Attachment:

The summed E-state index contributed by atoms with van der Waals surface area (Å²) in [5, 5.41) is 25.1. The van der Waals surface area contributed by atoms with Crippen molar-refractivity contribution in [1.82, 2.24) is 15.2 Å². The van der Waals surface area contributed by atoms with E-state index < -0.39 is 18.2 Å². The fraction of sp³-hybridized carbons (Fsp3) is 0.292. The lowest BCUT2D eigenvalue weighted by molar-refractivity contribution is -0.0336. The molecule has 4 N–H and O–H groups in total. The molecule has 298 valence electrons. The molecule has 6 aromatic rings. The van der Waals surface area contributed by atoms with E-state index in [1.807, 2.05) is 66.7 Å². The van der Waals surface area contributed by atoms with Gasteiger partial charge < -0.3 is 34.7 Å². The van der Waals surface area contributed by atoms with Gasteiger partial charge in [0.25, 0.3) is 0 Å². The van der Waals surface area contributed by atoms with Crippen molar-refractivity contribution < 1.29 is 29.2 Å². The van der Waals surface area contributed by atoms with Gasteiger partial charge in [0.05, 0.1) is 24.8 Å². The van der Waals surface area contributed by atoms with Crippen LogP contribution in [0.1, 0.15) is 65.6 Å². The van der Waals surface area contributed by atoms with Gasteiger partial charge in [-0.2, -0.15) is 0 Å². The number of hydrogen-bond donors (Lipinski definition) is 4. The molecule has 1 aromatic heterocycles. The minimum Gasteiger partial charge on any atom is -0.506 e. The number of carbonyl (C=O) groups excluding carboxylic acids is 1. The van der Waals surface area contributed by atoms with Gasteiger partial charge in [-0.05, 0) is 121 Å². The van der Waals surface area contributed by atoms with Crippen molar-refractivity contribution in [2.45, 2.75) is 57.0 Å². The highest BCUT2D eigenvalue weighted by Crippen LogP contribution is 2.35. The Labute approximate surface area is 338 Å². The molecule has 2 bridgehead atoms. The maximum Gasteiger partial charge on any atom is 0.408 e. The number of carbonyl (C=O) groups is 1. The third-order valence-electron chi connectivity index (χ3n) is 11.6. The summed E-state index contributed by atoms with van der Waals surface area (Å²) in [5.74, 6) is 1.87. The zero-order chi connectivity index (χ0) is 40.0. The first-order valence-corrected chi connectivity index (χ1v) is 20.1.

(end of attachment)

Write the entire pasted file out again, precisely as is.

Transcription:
The summed E-state index contributed by atoms with van der Waals surface area (Å²) in [5, 5.41) is 25.1. The van der Waals surface area contributed by atoms with Crippen molar-refractivity contribution in [1.82, 2.24) is 15.2 Å². The van der Waals surface area contributed by atoms with E-state index < -0.39 is 18.2 Å². The fraction of sp³-hybridized carbons (Fsp3) is 0.292. The lowest BCUT2D eigenvalue weighted by molar-refractivity contribution is -0.0336. The molecule has 4 N–H and O–H groups in total. The molecule has 298 valence electrons. The molecule has 6 aromatic rings. The van der Waals surface area contributed by atoms with E-state index in [1.807, 2.05) is 66.7 Å². The van der Waals surface area contributed by atoms with Gasteiger partial charge < -0.3 is 34.7 Å². The van der Waals surface area contributed by atoms with Gasteiger partial charge in [0.25, 0.3) is 0 Å². The van der Waals surface area contributed by atoms with Crippen molar-refractivity contribution < 1.29 is 29.2 Å². The van der Waals surface area contributed by atoms with Gasteiger partial charge in [0.05, 0.1) is 24.8 Å². The van der Waals surface area contributed by atoms with Crippen LogP contribution in [0.1, 0.15) is 65.6 Å². The van der Waals surface area contributed by atoms with Gasteiger partial charge in [-0.2, -0.15) is 0 Å². The number of hydrogen-bond donors (Lipinski definition) is 4. The molecule has 1 aromatic heterocycles. The minimum Gasteiger partial charge on any atom is -0.506 e. The number of carbonyl (C=O) groups excluding carboxylic acids is 1. The van der Waals surface area contributed by atoms with Gasteiger partial charge in [-0.05, 0) is 121 Å². The van der Waals surface area contributed by atoms with Crippen molar-refractivity contribution in [2.45, 2.75) is 57.0 Å². The highest BCUT2D eigenvalue weighted by Crippen LogP contribution is 2.35. The Labute approximate surface area is 338 Å². The molecule has 2 bridgehead atoms. The maximum Gasteiger partial charge on any atom is 0.408 e. The number of carbonyl (C=O) groups is 1. The third-order valence-electron chi connectivity index (χ3n) is 11.6. The summed E-state index contributed by atoms with van der Waals surface area (Å²) in [5.74, 6) is 1.87. The zero-order chi connectivity index (χ0) is 40.0. The first-order valence-corrected chi connectivity index (χ1v) is 20.1.